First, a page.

Face Book presented me this morning with a 'memory'--a link to a blog post of March 1st, 2017.
Scrolling idly through, I noted that my description of late February weather could be copied to today's post, a relevant record of the 2018 season as the calendar page is turned to March.
The same alternating pattern of chilly rain, warmer days, daffodils in bloom, has prevailed.
Daffodils are not always in bloom here at the end of February. A mild winter often witnessed the ones planted near our first Kentucky house with fat buds straining open in late January, inevitably to be blighted by subsequent frost.
Each springtime I wonder at the profusion of daffs naturalized in roadside clumps and sweeping swaths along the verge of meadow or woodland. A few escapees from a garden here and there gone wild would be understandable, but the origin of thousands of blooms statewide boggles the mind.
Local folks refer to the flowers as 'March lilies'--a term I stubbornly refuse to adopt.
We moved from Wyoming to Kentucky in mid-March, 2010, a lumbering convoy of three heavy vehicles hauling our worldly goods, eight cats and an elderly horse.
The sky was grey and an icy wind from the mountains was already blowing down the first stinging flakes of snow as we rolled onto the highway.
By the time we stopped for that first night in Nebraska an early spring blizzard had caught us up, a storm that slowed our three day journey over highways coated in varying layers of snow, sleet and ice.
On Sunday, trundling through the corner of Indiana, the persistent snow tapered to a fine mizzle of rain. Winter-browned fields were taking on an encouraging hint of green. Crossing into Kentucky in early afternoon, now only hours from our new home, I noticed here and there the clumps of yellow trumpet flowers scattered along the roadside. "Those look like daffodils, " I remarked, rubbing at the side window of the motor home for a better view.
Incredibly, this marks the 4th springtime that I have watched for the emergence of daffodils at the foot of our lane. The blooming of these sunny wildlings signals the awakening of gardens, concurrent with the cronking calls of the sandhill cranes in laboring flight overhead and the mating song of the cardinal from the stunted dogwoods on the steep slope above the retaining wall.
The Double Red Knock-Out rose has a flush of new leaves, slightly ahead of Hawkeye Belle and the nameless shrub rose at the bottom of the garden.
Clematis Candida is alive and well.
A few papery leaves and remnants of seed heads cling to the vine.
Today I planted some of the saved seeds in a container of soil--an experiment.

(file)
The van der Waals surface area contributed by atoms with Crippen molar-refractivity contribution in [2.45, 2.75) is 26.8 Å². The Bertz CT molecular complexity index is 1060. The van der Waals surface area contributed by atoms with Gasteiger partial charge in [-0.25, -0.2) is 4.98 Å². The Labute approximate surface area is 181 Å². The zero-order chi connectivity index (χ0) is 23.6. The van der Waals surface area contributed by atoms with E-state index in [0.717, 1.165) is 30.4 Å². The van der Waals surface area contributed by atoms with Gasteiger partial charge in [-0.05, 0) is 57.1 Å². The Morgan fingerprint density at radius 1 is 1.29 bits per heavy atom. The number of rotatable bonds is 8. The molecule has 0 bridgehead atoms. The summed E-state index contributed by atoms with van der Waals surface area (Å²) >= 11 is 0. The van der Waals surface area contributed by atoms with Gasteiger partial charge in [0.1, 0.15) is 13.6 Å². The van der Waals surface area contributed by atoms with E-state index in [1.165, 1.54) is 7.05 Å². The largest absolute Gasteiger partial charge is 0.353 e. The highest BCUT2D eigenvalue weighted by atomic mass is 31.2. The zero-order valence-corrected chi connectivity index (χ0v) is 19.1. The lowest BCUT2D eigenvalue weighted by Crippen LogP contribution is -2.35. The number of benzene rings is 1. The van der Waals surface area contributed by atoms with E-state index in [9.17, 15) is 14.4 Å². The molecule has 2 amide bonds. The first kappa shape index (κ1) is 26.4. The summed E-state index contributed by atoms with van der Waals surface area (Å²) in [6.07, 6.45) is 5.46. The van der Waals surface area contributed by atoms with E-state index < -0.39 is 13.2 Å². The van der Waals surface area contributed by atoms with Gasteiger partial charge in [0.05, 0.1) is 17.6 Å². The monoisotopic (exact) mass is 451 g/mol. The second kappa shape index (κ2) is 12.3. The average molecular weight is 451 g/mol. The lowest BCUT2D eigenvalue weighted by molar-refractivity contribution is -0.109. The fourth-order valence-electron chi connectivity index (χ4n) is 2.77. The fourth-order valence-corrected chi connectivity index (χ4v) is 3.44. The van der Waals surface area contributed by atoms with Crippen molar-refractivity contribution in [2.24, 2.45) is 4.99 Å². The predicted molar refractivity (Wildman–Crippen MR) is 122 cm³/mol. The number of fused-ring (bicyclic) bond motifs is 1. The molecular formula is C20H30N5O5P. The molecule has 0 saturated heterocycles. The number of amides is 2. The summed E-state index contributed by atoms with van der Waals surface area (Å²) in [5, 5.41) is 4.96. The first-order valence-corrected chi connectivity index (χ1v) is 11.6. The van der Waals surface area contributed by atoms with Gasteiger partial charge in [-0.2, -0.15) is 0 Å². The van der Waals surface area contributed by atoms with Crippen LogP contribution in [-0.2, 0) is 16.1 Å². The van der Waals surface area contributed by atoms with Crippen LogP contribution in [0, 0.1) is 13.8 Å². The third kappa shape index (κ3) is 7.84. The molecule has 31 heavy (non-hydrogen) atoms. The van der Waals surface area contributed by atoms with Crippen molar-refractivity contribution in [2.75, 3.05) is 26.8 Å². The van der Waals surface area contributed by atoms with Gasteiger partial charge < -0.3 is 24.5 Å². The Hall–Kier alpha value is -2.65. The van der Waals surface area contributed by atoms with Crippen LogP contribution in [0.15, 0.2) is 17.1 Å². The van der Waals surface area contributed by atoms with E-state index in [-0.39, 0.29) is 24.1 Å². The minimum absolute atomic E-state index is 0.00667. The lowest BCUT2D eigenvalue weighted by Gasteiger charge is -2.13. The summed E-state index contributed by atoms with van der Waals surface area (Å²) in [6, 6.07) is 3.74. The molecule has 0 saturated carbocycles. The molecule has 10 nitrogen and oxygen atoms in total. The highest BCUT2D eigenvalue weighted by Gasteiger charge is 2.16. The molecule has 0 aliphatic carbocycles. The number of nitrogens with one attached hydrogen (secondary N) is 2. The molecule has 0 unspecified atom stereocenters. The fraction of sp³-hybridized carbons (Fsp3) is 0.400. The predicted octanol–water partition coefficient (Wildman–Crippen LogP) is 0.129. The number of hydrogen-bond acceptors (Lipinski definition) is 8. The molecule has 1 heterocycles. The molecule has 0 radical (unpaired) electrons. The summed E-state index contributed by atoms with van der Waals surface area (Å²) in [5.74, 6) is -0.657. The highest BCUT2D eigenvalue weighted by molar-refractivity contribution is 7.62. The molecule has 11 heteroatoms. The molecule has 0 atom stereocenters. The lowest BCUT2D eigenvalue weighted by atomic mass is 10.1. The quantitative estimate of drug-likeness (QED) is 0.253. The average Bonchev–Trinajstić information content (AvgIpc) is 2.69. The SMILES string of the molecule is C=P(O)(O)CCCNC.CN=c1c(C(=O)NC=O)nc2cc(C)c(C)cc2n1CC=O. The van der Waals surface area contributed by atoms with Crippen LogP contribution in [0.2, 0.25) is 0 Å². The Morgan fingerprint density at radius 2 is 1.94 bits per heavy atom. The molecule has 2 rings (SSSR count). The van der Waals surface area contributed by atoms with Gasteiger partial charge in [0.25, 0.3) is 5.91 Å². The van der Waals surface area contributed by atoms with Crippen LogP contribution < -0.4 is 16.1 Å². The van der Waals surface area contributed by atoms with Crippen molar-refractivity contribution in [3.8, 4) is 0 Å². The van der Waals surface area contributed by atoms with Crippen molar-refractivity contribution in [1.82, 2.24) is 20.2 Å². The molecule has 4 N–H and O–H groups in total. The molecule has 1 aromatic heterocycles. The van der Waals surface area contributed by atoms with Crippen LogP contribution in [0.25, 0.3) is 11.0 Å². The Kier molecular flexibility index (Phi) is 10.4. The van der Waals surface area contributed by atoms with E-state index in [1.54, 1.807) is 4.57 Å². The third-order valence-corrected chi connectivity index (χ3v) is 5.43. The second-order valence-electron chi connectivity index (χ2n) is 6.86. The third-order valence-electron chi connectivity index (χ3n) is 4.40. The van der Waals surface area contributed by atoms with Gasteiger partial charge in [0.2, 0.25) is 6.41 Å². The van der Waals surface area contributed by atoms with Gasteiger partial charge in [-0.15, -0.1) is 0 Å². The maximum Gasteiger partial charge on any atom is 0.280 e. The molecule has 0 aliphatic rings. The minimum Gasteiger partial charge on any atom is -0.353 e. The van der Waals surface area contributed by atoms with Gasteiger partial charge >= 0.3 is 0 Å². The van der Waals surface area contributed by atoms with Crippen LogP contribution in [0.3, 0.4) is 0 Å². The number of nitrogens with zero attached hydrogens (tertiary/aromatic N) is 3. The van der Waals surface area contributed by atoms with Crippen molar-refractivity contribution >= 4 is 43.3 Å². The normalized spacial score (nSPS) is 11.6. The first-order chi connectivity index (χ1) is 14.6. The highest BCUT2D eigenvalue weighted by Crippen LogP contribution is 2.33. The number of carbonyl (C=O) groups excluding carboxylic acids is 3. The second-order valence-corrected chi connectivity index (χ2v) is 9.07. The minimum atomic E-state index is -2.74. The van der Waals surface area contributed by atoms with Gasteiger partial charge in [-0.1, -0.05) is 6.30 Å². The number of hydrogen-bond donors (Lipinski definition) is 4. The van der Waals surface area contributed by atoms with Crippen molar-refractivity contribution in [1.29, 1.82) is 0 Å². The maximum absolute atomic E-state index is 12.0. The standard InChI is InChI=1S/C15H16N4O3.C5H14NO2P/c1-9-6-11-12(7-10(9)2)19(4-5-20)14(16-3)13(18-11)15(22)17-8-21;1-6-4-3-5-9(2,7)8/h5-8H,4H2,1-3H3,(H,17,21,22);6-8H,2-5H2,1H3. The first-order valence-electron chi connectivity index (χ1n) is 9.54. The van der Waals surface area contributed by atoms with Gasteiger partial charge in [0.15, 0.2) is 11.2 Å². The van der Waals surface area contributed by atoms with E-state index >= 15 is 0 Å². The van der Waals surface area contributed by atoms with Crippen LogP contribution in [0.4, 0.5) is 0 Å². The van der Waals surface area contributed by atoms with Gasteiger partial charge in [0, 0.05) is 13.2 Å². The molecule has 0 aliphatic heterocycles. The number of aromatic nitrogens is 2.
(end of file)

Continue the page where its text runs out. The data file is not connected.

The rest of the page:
It has been too wet to set foot in the garden, but on two cloudy and windy afternoons I trimmed dead stalks from perennials, troweled up weeds, leaning across the retaining timber from the dryer ground below. I had help.
At any time of year I can go into the garden, not a cat in sight, and within moments feline companions arrive.
I don't know the name of the weed which is once again over-taking the iris in the raised bed. It is not one that I have encountered anywhere but in this garden. The former owner had soil trucked to this spot several months before we acquired the property and I suspect this invasive foreigner came with it. The plant quickly develops a woody stem and seems to spread by a system of tough
Grubbing, weeding, mulching, over three summers seems to have encouraged the weed, here threatening to overtake an emerging phlox.
I am close to admitting defeat with this planting area--my knees are not equal to hours of close encounters with tangled roots and the smothering growth of this nameless pest.
On a more cheerful note, all three of the potted miniature roses are showing new growth.
The roses arrived as a birthday gift last March from my son and his dear wife. They appeared as one plant, cunningly tucked into a small pot, the buds showing a mere hint of dark red.
When I decided to repot I discovered the bounty of three plants. Once the weather had warmed I moved them into large pots on the cement walk that rims the front porch.
I was concerned for winter hardiness, but trimmed the plants back and bedded them under a layer of leaves. The pots spent the winter lined against the porch wall that adjoins the garage ell.
Sunless days with pewter skies, pounding rain at night.
Days with the needle climbing to high 70's F on the thermometer outside the kitchen window.
Days of wind, sending clouds forming, breaking, re-forming across blue skies.
Today, spatters of rain and gusty wind as we arrived home from errands.
Drizzle that segued into a downpour, sheets of silver blown against the windows.
An hour later, the rain moved on.
This first day of March has been both lion and lamb, ending with sunshine on greening pastures, and the rain fed brook in spate as it follows the lane to the road.